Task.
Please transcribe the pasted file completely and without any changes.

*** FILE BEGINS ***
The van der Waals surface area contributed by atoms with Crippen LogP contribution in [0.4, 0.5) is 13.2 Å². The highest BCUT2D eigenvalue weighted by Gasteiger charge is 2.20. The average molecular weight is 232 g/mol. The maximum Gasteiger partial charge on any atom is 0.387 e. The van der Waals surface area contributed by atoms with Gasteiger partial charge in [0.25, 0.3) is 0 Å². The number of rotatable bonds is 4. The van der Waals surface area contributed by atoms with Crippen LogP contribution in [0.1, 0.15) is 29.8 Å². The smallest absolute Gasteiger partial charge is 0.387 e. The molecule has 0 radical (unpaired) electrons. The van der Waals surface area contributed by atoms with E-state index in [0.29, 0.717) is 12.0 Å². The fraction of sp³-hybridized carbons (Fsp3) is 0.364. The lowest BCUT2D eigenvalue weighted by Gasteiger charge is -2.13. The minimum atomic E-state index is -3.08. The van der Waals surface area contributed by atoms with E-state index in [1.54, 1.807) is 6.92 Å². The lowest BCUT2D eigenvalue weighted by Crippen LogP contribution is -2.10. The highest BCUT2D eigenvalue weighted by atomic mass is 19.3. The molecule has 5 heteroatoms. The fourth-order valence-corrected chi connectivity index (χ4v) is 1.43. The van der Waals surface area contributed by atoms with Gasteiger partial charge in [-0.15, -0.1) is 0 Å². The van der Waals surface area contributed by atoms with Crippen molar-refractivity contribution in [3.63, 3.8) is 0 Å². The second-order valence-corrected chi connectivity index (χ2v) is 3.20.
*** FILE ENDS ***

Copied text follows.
The van der Waals surface area contributed by atoms with Crippen LogP contribution in [0.4, 0.5) is 13.2 Å². The highest BCUT2D eigenvalue weighted by Gasteiger charge is 2.20. The average molecular weight is 232 g/mol. The maximum Gasteiger partial charge on any atom is 0.387 e. The van der Waals surface area contributed by atoms with Gasteiger partial charge in [0.25, 0.3) is 0 Å². The number of rotatable bonds is 4. The van der Waals surface area contributed by atoms with Crippen LogP contribution in [0.1, 0.15) is 29.8 Å². The smallest absolute Gasteiger partial charge is 0.387 e. The molecule has 0 radical (unpaired) electrons. The van der Waals surface area contributed by atoms with E-state index in [0.29, 0.717) is 12.0 Å². The fraction of sp³-hybridized carbons (Fsp3) is 0.364. The lowest BCUT2D eigenvalue weighted by Gasteiger charge is -2.13. The minimum atomic E-state index is -3.08. The van der Waals surface area contributed by atoms with E-state index in [1.54, 1.807) is 6.92 Å². The lowest BCUT2D eigenvalue weighted by Crippen LogP contribution is -2.10. The highest BCUT2D eigenvalue weighted by atomic mass is 19.3. The molecule has 5 heteroatoms. The fourth-order valence-corrected chi connectivity index (χ4v) is 1.43. The van der Waals surface area contributed by atoms with Gasteiger partial charge in [-0.15, -0.1) is 0 Å². The van der Waals surface area contributed by atoms with Crippen molar-refractivity contribution in [3.63, 3.8) is 0 Å². The second-order valence-corrected chi connectivity index (χ2v) is 3.20.